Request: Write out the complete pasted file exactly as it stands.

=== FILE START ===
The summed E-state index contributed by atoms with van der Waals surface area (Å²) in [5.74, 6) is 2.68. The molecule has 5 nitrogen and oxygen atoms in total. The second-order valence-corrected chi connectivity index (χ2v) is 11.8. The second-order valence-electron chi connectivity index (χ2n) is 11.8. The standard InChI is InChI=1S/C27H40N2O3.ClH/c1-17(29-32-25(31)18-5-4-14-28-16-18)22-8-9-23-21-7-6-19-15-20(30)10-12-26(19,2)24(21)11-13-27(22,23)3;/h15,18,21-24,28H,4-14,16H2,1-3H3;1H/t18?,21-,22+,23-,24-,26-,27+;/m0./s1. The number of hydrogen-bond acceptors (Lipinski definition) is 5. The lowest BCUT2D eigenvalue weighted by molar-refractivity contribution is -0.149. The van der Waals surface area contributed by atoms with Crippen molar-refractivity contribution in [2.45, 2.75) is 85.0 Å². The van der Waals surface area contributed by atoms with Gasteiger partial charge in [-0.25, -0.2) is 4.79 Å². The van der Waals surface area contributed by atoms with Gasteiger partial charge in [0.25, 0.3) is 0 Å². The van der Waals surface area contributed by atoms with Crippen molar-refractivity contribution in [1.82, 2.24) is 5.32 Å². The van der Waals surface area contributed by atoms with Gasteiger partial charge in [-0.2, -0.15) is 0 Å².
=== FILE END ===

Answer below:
The summed E-state index contributed by atoms with van der Waals surface area (Å²) in [5.74, 6) is 2.68. The molecule has 5 nitrogen and oxygen atoms in total. The second-order valence-corrected chi connectivity index (χ2v) is 11.8. The second-order valence-electron chi connectivity index (χ2n) is 11.8. The standard InChI is InChI=1S/C27H40N2O3.ClH/c1-17(29-32-25(31)18-5-4-14-28-16-18)22-8-9-23-21-7-6-19-15-20(30)10-12-26(19,2)24(21)11-13-27(22,23)3;/h15,18,21-24,28H,4-14,16H2,1-3H3;1H/t18?,21-,22+,23-,24-,26-,27+;/m0./s1. The number of hydrogen-bond acceptors (Lipinski definition) is 5. The lowest BCUT2D eigenvalue weighted by molar-refractivity contribution is -0.149. The van der Waals surface area contributed by atoms with Crippen molar-refractivity contribution in [2.45, 2.75) is 85.0 Å². The van der Waals surface area contributed by atoms with Gasteiger partial charge in [-0.25, -0.2) is 4.79 Å². The van der Waals surface area contributed by atoms with Gasteiger partial charge in [0.25, 0.3) is 0 Å². The van der Waals surface area contributed by atoms with Crippen molar-refractivity contribution in [1.82, 2.24) is 5.32 Å². The van der Waals surface area contributed by atoms with Gasteiger partial charge in [-0.2, -0.15) is 0 Å².